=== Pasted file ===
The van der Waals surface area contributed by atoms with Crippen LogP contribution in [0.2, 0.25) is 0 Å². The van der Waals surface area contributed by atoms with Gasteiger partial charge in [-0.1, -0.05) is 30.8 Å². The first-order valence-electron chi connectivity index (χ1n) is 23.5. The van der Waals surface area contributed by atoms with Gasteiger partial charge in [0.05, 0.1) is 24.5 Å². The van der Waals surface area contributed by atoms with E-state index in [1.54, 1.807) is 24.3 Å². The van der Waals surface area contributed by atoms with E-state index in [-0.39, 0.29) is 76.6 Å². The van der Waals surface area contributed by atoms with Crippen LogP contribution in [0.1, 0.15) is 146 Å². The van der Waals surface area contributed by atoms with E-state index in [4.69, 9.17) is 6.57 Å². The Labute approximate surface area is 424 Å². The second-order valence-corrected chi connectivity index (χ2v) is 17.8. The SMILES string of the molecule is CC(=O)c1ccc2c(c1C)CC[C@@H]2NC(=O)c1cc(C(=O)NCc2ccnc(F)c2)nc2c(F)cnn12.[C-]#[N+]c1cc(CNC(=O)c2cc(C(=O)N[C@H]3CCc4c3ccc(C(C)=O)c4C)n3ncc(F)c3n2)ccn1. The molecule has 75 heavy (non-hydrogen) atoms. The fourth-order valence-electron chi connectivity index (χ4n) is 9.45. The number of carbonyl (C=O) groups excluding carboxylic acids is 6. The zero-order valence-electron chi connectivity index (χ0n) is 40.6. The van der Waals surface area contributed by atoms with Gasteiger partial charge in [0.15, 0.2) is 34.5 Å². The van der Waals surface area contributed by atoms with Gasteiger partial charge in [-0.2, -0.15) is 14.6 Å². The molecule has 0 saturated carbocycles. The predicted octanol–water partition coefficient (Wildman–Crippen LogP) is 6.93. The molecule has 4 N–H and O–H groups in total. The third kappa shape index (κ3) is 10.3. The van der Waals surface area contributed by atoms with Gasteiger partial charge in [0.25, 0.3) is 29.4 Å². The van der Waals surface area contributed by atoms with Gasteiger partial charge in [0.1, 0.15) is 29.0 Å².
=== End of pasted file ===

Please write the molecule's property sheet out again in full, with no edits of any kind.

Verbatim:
The van der Waals surface area contributed by atoms with Crippen LogP contribution in [0.2, 0.25) is 0 Å². The van der Waals surface area contributed by atoms with Gasteiger partial charge in [-0.1, -0.05) is 30.8 Å². The first-order valence-electron chi connectivity index (χ1n) is 23.5. The van der Waals surface area contributed by atoms with Gasteiger partial charge in [0.05, 0.1) is 24.5 Å². The van der Waals surface area contributed by atoms with E-state index in [1.54, 1.807) is 24.3 Å². The van der Waals surface area contributed by atoms with E-state index in [-0.39, 0.29) is 76.6 Å². The van der Waals surface area contributed by atoms with Crippen LogP contribution in [0.1, 0.15) is 146 Å². The van der Waals surface area contributed by atoms with E-state index in [4.69, 9.17) is 6.57 Å². The Labute approximate surface area is 424 Å². The second-order valence-corrected chi connectivity index (χ2v) is 17.8. The SMILES string of the molecule is CC(=O)c1ccc2c(c1C)CC[C@@H]2NC(=O)c1cc(C(=O)NCc2ccnc(F)c2)nc2c(F)cnn12.[C-]#[N+]c1cc(CNC(=O)c2cc(C(=O)N[C@H]3CCc4c3ccc(C(C)=O)c4C)n3ncc(F)c3n2)ccn1. The molecule has 75 heavy (non-hydrogen) atoms. The fourth-order valence-electron chi connectivity index (χ4n) is 9.45. The number of carbonyl (C=O) groups excluding carboxylic acids is 6. The zero-order valence-electron chi connectivity index (χ0n) is 40.6. The van der Waals surface area contributed by atoms with Gasteiger partial charge in [0.15, 0.2) is 34.5 Å². The van der Waals surface area contributed by atoms with Gasteiger partial charge in [-0.2, -0.15) is 14.6 Å². The molecule has 0 saturated carbocycles. The predicted octanol–water partition coefficient (Wildman–Crippen LogP) is 6.93. The molecule has 4 N–H and O–H groups in total. The third kappa shape index (κ3) is 10.3. The van der Waals surface area contributed by atoms with Gasteiger partial charge in [0.25, 0.3) is 29.4 Å². The van der Waals surface area contributed by atoms with Gasteiger partial charge in [0.1, 0.15) is 29.0 Å².